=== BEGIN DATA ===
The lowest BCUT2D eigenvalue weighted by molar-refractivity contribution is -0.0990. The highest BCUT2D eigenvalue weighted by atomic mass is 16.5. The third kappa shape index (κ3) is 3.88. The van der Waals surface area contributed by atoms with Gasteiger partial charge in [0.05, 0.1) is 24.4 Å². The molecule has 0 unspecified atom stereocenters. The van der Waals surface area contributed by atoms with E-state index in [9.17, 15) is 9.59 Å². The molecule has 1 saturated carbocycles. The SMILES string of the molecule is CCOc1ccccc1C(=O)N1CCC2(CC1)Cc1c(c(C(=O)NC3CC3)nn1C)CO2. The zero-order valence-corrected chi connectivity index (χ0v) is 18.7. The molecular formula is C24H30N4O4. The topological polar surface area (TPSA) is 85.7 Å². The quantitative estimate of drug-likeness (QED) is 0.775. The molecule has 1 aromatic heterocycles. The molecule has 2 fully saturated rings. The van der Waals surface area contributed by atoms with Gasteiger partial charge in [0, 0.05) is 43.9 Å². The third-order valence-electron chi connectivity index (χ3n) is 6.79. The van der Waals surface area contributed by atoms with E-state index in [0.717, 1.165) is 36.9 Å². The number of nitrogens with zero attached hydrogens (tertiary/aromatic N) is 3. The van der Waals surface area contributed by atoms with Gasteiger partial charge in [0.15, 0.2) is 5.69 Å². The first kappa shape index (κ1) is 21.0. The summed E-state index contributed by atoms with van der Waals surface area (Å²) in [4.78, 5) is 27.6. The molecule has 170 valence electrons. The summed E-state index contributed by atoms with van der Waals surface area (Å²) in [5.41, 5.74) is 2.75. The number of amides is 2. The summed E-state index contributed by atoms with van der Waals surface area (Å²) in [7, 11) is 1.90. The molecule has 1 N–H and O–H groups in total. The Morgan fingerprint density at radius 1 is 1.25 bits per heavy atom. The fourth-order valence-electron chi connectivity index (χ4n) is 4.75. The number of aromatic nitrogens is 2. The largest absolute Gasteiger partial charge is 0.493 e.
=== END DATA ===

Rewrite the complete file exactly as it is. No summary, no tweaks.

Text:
The lowest BCUT2D eigenvalue weighted by molar-refractivity contribution is -0.0990. The highest BCUT2D eigenvalue weighted by atomic mass is 16.5. The third kappa shape index (κ3) is 3.88. The van der Waals surface area contributed by atoms with Gasteiger partial charge in [0.05, 0.1) is 24.4 Å². The molecule has 0 unspecified atom stereocenters. The van der Waals surface area contributed by atoms with E-state index in [9.17, 15) is 9.59 Å². The molecule has 1 saturated carbocycles. The SMILES string of the molecule is CCOc1ccccc1C(=O)N1CCC2(CC1)Cc1c(c(C(=O)NC3CC3)nn1C)CO2. The zero-order valence-corrected chi connectivity index (χ0v) is 18.7. The molecular formula is C24H30N4O4. The topological polar surface area (TPSA) is 85.7 Å². The quantitative estimate of drug-likeness (QED) is 0.775. The molecule has 1 aromatic heterocycles. The molecule has 2 fully saturated rings. The van der Waals surface area contributed by atoms with Gasteiger partial charge in [0, 0.05) is 43.9 Å². The third-order valence-electron chi connectivity index (χ3n) is 6.79. The van der Waals surface area contributed by atoms with E-state index in [0.717, 1.165) is 36.9 Å². The number of nitrogens with zero attached hydrogens (tertiary/aromatic N) is 3. The van der Waals surface area contributed by atoms with Gasteiger partial charge in [0.15, 0.2) is 5.69 Å². The first kappa shape index (κ1) is 21.0. The summed E-state index contributed by atoms with van der Waals surface area (Å²) in [4.78, 5) is 27.6. The molecule has 170 valence electrons. The summed E-state index contributed by atoms with van der Waals surface area (Å²) in [5.41, 5.74) is 2.75. The number of amides is 2. The summed E-state index contributed by atoms with van der Waals surface area (Å²) in [7, 11) is 1.90. The molecule has 1 N–H and O–H groups in total. The Morgan fingerprint density at radius 1 is 1.25 bits per heavy atom. The fourth-order valence-electron chi connectivity index (χ4n) is 4.75. The number of aromatic nitrogens is 2. The largest absolute Gasteiger partial charge is 0.493 e.